“I always say I was a ‘fathlete,’ which is a fat athlete,” says Tina Tait, a bariatric surgery patient at Piedmont Atlanta Hospital.
Tait was active, participating in 5Ks and several three-day breast cancer research fundraising walks, but continued to gain weight.
“That was just the most helpless feeling in the world – there’s nothing else I could have done that would have made me more successful,” she says. “There’s just nothing like that frustration.”
After years of struggling to lose weight, Tait finally decided to take the next step and explore bariatric surgery options.
She chose between three types of bariatric surgery:
Because Tait did not have any co-morbidities such as diabetes, and enjoys dining out with friends, her primary care physician recommended the vertical sleeve gastrectomy to best fit her lifestyle. She told Tait the procedure would likely have the easiest recovery.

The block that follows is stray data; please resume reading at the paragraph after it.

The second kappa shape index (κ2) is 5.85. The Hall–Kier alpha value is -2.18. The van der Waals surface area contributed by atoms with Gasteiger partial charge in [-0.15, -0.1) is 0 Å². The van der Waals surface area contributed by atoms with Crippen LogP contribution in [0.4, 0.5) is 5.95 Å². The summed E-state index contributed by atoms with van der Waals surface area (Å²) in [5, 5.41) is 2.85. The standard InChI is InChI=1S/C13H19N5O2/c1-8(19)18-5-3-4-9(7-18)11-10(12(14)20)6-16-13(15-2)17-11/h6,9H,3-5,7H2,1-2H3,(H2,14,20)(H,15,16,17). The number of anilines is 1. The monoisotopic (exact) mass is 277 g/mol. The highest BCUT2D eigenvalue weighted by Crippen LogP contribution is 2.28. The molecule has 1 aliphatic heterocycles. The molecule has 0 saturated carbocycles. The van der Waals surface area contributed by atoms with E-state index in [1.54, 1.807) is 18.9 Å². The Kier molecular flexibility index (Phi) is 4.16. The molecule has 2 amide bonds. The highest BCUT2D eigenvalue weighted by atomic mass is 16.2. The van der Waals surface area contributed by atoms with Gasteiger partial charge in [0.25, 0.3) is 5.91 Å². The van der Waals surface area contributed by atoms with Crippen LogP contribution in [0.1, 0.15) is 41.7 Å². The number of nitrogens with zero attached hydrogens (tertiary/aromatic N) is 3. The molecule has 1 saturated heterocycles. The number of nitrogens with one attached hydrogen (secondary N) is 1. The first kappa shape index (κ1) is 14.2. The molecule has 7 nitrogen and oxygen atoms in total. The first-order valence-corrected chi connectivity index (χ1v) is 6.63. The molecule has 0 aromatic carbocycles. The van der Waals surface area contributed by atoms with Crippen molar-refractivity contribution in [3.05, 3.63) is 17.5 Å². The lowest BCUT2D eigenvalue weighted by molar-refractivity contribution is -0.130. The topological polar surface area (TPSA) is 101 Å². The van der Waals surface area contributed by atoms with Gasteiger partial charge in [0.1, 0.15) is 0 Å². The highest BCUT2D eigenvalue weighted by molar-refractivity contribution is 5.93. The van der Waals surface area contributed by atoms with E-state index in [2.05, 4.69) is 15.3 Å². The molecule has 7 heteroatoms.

“After the surgery, I woke up in the hospital bed and felt like I had just had a vigorous Pilates workout,” she says. “My abs were tight – I was almost unconvinced that anything had been done. I felt satisfaction for the first time in my life.”
Less than a year after the surgery, Tait has shed 120 pounds, dropping from 250 to 130. She recently completed her first half marathon.
“I’m just five pounds from my goal and five pounds from a completely normal BMI,” she says.*
A common stereotype of bariatric surgery is that it’s the “easy way out,” but Tait says that notion couldn’t be further from the truth.
“Some people say it’s the easy way out and it’s definitely not,” she says. “[The surgery] doesn’t keep you from eating things you’re not supposed to eat. You still have to control what you put in your body.”
Her only regret? Not having the surgery sooner.
“I wish I hadn’t spent my whole life overweight because it’s traumatic,” she says. “People are mean. People stare. People say things. But I’m really glad to have left that behind and start this new chapter.”
To learn more about weight loss surgery options, visit Piedmont Bariatric Surgery.
*Since her interview and just 11 months after her surgery, Tait has reached her goal weight of 125 pounds.